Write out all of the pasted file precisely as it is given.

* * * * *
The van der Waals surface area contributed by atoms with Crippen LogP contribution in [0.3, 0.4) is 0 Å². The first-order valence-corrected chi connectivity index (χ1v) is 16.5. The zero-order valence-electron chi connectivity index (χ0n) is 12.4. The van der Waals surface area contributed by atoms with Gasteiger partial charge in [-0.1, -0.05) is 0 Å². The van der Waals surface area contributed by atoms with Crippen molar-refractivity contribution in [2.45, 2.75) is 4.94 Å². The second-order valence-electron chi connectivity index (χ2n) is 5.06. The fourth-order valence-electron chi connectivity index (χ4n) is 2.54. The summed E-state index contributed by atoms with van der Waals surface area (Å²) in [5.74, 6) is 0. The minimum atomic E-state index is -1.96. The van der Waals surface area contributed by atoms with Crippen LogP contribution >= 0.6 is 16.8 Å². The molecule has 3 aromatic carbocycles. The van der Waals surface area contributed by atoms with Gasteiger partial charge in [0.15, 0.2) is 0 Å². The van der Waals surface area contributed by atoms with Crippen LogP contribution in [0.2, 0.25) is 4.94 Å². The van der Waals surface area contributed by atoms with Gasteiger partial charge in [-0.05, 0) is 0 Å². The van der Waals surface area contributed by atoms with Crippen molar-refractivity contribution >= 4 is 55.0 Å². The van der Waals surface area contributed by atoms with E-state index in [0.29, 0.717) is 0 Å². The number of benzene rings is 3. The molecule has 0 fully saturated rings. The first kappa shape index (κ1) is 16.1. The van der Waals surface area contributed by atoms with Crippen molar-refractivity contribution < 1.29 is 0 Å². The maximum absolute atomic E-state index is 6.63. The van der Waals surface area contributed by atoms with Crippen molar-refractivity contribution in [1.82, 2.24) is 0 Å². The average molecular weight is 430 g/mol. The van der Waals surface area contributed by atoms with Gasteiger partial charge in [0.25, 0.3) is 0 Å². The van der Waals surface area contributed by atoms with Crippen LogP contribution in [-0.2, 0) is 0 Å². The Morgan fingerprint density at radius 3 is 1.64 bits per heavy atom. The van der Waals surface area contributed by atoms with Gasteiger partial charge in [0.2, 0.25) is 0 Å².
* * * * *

The van der Waals surface area contributed by atoms with Crippen LogP contribution in [0.3, 0.4) is 0 Å². The first-order valence-corrected chi connectivity index (χ1v) is 16.5. The zero-order valence-electron chi connectivity index (χ0n) is 12.4. The van der Waals surface area contributed by atoms with Gasteiger partial charge in [-0.1, -0.05) is 0 Å². The van der Waals surface area contributed by atoms with Crippen molar-refractivity contribution in [2.45, 2.75) is 4.94 Å². The second-order valence-electron chi connectivity index (χ2n) is 5.06. The fourth-order valence-electron chi connectivity index (χ4n) is 2.54. The summed E-state index contributed by atoms with van der Waals surface area (Å²) in [5.74, 6) is 0. The minimum atomic E-state index is -1.96. The van der Waals surface area contributed by atoms with Crippen LogP contribution >= 0.6 is 16.8 Å². The molecule has 3 aromatic carbocycles. The van der Waals surface area contributed by atoms with Gasteiger partial charge in [0.15, 0.2) is 0 Å². The van der Waals surface area contributed by atoms with Crippen LogP contribution in [0.2, 0.25) is 4.94 Å². The van der Waals surface area contributed by atoms with Gasteiger partial charge in [-0.05, 0) is 0 Å². The van der Waals surface area contributed by atoms with Crippen molar-refractivity contribution >= 4 is 55.0 Å². The van der Waals surface area contributed by atoms with E-state index in [0.29, 0.717) is 0 Å². The number of benzene rings is 3. The molecule has 0 fully saturated rings. The first kappa shape index (κ1) is 16.1. The van der Waals surface area contributed by atoms with Crippen molar-refractivity contribution < 1.29 is 0 Å². The maximum absolute atomic E-state index is 6.63. The van der Waals surface area contributed by atoms with Crippen molar-refractivity contribution in [1.82, 2.24) is 0 Å². The average molecular weight is 430 g/mol. The van der Waals surface area contributed by atoms with Gasteiger partial charge in [0.25, 0.3) is 0 Å². The van der Waals surface area contributed by atoms with Crippen LogP contribution in [-0.2, 0) is 0 Å². The Morgan fingerprint density at radius 3 is 1.64 bits per heavy atom. The van der Waals surface area contributed by atoms with Gasteiger partial charge in [0.2, 0.25) is 0 Å².